Java is Linux’s Friend

Are you tired of people yacking about how Linux isn't a serious application server platform? I know I am.

java

Are you tired of people yacking about how Linux isn’t a serious application server platform? I know I am.

Anyone with two neurons to connect together knows that Linux, armed with Samba and Apache, kicks ass as a Web server, and as a file and print server for Windows PCs. Still, the critics whack Linux. Lately, they snipe that if Linux can’t reliably do eight-way symmetric multiprocessing (SMP) and the like, it’s not an enterprise computing platform.

OK, so maybe they have a point there. On the other hand, have you priced Microsoft’s Windows 2000 Datacenter server with its eight-way SMP processing lately? Try a cool million bucks and change, baby. But, sure if you really need high-end business computing, Solaris and AIX are the way to go.

But is that really true? What do you really run on high-end servers anyway? If you’re doing massive data transfers, maybe you should pick up an IBM zSeries (mainframe) or an iSeries (AS/400) with Linux. Most of us, however, use high-end servers for application servers, and for that, Linux servers and Java 2 Enterprise Edition (J2EE) do just fine.

And this isn’t me just spouting off. IBM offers WebSphere, its J2EE server and the heart of its entire middleware family, on Linux for all four of their hardware lines.

IBM isn’t the only one who’s got the Linux and Java middleware religion. Oracle is working closely with Dell (hardware) and Red Hat (Red Hat Advanced Server) on their J2EE-flavored Oracle 9i Application Server. BEA Systems, another leading J2EE light, is right in there too, with its Java Virtual Machine, WebLogic Jrockit, and WebLogic Server 7, its J2EE application server.

Even Sun is becoming a Linux/J2EE middleware believer. In February 2002, Ed Zander, then Sun’s COO and president, said that Sun would port “the entire Sun Open Network Environment (ONE) implementation to Linux.” And, since then, Sun, the anti-Linux Unix company, has been keeping its promise.

And needless to say, there are several open source Java efforts as well. Of these, the most important is the Apache Software Foundation’s Jakarta Project (http://jakarta.apache.org). Jakarta’s game is to create and maintain “commercial-quality, open-source, server-side solutions for the Java Platform.”

So far, with numerous Java community awards and the allegiance of a goodly number of Java developers, the Jakarta program family seems to be doing a good job. Tomcat 4.03, which delivers Java Servlets and JavaServer Pages, and JBoss, a work-in-progress to build a completely open source J2EE-compliant server, are the most important members of the family.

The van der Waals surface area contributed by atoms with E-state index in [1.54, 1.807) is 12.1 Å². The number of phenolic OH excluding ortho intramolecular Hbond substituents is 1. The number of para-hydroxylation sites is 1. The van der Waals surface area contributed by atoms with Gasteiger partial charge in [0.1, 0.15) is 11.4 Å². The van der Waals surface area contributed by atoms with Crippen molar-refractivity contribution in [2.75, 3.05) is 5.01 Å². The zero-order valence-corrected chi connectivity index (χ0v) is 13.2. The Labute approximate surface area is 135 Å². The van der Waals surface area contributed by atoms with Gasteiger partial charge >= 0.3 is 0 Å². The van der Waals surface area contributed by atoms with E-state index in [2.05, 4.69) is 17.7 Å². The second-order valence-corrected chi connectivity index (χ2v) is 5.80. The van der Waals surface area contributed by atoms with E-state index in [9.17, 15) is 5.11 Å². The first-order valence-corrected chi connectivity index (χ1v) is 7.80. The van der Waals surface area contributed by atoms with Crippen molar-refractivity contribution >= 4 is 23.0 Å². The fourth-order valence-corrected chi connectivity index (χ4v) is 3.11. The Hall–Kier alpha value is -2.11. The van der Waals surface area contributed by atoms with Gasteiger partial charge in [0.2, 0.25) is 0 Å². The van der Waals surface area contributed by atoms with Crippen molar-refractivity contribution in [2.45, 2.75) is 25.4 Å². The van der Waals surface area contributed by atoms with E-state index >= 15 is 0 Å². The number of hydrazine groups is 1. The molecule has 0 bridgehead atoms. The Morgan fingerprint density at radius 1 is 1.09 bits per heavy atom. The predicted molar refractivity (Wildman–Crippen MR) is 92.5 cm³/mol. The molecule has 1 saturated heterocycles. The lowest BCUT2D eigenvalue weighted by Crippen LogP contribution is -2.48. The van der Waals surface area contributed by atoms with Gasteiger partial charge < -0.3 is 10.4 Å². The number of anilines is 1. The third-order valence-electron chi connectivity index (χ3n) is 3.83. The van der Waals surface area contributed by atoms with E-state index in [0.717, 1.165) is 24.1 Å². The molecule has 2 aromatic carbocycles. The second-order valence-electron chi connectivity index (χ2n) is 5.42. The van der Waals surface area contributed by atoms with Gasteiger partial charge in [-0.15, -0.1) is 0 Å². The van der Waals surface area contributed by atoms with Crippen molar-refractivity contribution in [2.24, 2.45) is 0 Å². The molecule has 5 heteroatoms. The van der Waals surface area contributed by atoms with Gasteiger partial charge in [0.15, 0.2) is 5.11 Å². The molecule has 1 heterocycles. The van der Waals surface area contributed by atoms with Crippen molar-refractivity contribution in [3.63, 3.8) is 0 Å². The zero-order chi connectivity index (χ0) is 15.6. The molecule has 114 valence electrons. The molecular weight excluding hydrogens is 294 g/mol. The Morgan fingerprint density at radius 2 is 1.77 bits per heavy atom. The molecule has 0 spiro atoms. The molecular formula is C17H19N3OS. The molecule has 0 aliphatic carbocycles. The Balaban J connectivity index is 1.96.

But Jakarta is also serving as the umbrella for many other Apache-licensed Java efforts such as Ant, a Java-based build tool, and POI, a Java API for working with OLE2 document formats. If you want to just write Java code for workstations, there lots of tools to do that, too.

In short, while C and C++ are what built Linux, Java is the key to Linux’s future, whether you’re building standalone applications, application servers, or Web Services.

I know, I know: to many of you Java is this wishy-washy language that’s way too wordy and structured. Still, while building many hot-rod applications is still a job for C or C++, the simple truth is that for application servers, most programmers like Java.

.NET? As I write this in July 2002, .NET Release Candidate One has missed its internal release deadline again. Yep, all of those .NET success “stories” you’ve been reading about are pilot projects using beta code. In short, no one except Microsoft is making money from .NET at this point, and even they’re making only a trickle.

Of course, there are attempts, most noticeably Ximan’s Project Mono, to create an open source implementation of the .NET development platform. Eventually, Project Mono hopes to ship open source implementations of everything Microsoft includes in their .NET Framework — ADO.NET, ASP.NET, and Windows.Forms. My big question about Mono is why program for Mono (when it will always be a step behind Microsoft’s implementation as Microsoft continues to constantly change it for both technical and marketing reasons) when you could just program for Microsoft and .NET?

Sure, C# and the CLI are now ECMA standards, but that only standardizes the tip of the iceberg. Given Microsoft’s track record of changing and hiding essential details of their application programming interfaces, I just can’t see .NET programming on Linux being successful, no matter how hard Project Mono tries.

I predict that just as we now see Linux vs. Windows 2000 Server as a major battle, we’re going to see Java on Linux combat .NET on .NET Server in the middleware battle of battles for the next few years.

In fact, I don’t see how it can be any other way. Do you?



Steven J. Vaughan-Nichols is a long-time Unix guru and technology writer. He can be reached at sjvn@vna1.com.

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